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Release Notes -- Nokia nmake lu3.2

May 1999
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2. New Features Introduced in Release lu3.2

2.1 Output Serialization for Parallel Jobs

During execution, shell action blocks triggered by nmake command send data to their standard output and standard error streams. This information appears as it is generated, allowing real time build process monitoring. However, as a performance enhancement feature, nmake can be configured to allow concurrent and distributed execution of shell action blocks (to the extent possible given rule dependencies). Consequently, when nmake is configured to run more than one shell action block concurrently, the standard output and standard error of concurrently executing action blocks may intermingle, causing build output logs to become very difficult or impossible to interpret. This happens because when you have several compiles or nmakes processes running at the same time the output from all the compiles gets mixed together, you cannot tell which output goes with which command line and worse, which errors go with which specific compiles. The output serialization feature will reconstruct the build output (on the fly) so it is human readable again.

This feature introduces three new commands to the nmake bin directory: nmakelog, logfilter, and taglines. Only nmakelog is callable directly by the user.

To use the serialization feature, call nmakelog(1) instead of nmake(1). For example:

    $ nmakelog -f mymakefile.mk mytarget

This causes the serialized output to be appended to $makelog (makelog by default). See nmakelog(1) manual page for additional information about how to use this feature.

2.2 Atom Dependency Reporting

nmake's usefulness as a build tool arises from its ability to manage the dependencies between the objects used in constructing software. One of its strengths is the capability to infer object relationships using higher level programming constructs, which greatly simplifies build process maintenance. In a makefile, the objects primarily correspond to atoms, and dependencies are mapped out via assertions, either explicit or implied. Since many dependencies are "discovered" during its normal execution, the full range of atom dependencies is not generally available by reviewing makefiles. The support for Atom Dependency Reporting will allow users to generate dependency information (which can be displayed via dag(3), dot(3), dt(3) or ASCII text) without having to build your software.

This feature introduces six commands to the nmake bin directory: mamdag, mamdep, mamdot, mamdt, mamexec, and mamstate.

2.3 Local Probe File Support

The purpose of this feature is to allow users to place both the probe information generation shells and the probe information files in locations other than the nmake installation root, and to relax the access restrictions normally associated with probe file creation/modification. For advanced users, this feature provides flexibility in setting up custom compilation environments, without requiring changes to nmake's installation hierarchy.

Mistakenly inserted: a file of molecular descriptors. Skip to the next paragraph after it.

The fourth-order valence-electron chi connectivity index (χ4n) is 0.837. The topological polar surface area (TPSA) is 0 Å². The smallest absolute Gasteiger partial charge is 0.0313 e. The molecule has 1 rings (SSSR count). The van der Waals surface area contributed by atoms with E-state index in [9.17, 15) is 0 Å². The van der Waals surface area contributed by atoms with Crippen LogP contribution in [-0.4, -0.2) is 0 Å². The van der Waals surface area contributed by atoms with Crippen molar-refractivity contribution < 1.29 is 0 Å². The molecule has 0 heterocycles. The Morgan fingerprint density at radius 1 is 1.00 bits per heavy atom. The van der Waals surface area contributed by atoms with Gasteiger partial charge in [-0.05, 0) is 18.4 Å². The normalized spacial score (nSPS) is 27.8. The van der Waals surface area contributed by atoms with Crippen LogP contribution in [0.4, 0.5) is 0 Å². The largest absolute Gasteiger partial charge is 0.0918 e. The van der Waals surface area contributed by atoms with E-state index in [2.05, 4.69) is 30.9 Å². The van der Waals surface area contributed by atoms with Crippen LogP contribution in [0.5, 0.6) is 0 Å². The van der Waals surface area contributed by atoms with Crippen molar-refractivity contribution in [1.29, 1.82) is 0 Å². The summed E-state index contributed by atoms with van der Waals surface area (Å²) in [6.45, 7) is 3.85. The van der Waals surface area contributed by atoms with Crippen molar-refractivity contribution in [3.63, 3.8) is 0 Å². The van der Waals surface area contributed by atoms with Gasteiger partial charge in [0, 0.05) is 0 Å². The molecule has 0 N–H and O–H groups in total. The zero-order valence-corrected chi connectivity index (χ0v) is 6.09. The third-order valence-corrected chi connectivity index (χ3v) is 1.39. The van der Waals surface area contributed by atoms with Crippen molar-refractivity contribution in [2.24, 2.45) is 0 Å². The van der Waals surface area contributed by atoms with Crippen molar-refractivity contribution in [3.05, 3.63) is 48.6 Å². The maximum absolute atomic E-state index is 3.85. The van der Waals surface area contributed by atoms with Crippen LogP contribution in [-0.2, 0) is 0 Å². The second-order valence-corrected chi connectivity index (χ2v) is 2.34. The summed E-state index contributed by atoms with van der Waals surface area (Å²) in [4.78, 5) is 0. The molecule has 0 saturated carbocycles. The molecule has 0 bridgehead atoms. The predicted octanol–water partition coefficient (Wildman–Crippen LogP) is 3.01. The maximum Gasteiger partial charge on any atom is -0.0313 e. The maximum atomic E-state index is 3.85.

This feature is flagged by the new localprobe=<value> base rule variable. When localprobe=vpath, the probe hierarchy is assumed at a node relative to the current VPATH. An alternate non-null setting induces the usage of the PROBEPATH, a colon-delimited set of directories which can be independent from the VPATH.

2.4 Support of Instrumentation Tools

The Instrument Base Rule has been modified to add support for additional code instrumentation tools. The supported tools are purify, purecov, quantify, sentinel, insight/insure and codewizard. As in previous releases, the instrumentation tools are used by setting the instrument variable:

    $ nmake instrument=codewizard

2.5 New recurse_begin_message and recurse_end_message

Two new variables were added which allow the user to specify messages to be displayed when nmake recurses to, and returns from a sub-directory. The variable recurse_begin_message adds a message to be displayed in front of the default message (the directory name) when nmake enters a directory. The variable recurse_end_message adds a message to be displayed (there is no default) to be displayed when nmake returns from a directory.

Example 1) default behavior is same as previous nmake releases:

    :MAKE: a b c

    $ nmake
    a:
    + : /build/a
    b:
    + : /build/b
    c:
    + : /build/c

Example 2) set recurse_begin_message and recurse_end_message for custom messages:

    recurse_begin_message = "Enter dir"
    recurse_end_message = "Exit dir"
    :MAKE: a b c

    $ nmake
    Enter dir a:
    + : /build/a
    Exit dir a
    Enter dir b:
    + : /build/b
    Exit dir b
    Enter dir c:
    + : /build/c
    Exit dir c

2.6 New .ACTIONWRAP Special Atom

The .ACTIONWRAP special atom allows the user to define a rule action which is expanded in place of each shell action prior to command execution. The expansion takes place in the original rule context so that automatic variables refer to the original rule values. In particular, $(@) expands to the action for the original rule. This allows easy dynamic modification of all rules in an nmake execution.

For example, the following Makefile modifies all shell action rules such that, when modify_rules=1, a message containing the current date and time is printed before and after each compilation and linker command step:

    if modify_rules
    .ACTIONWRAP :
	    : "starting $(<:A=.COMMAND:?command ??)target $(<) at `silent date`"
	    $(@)
	    : "target $(<) completed at `silent date`"
    end

    a :: a.c

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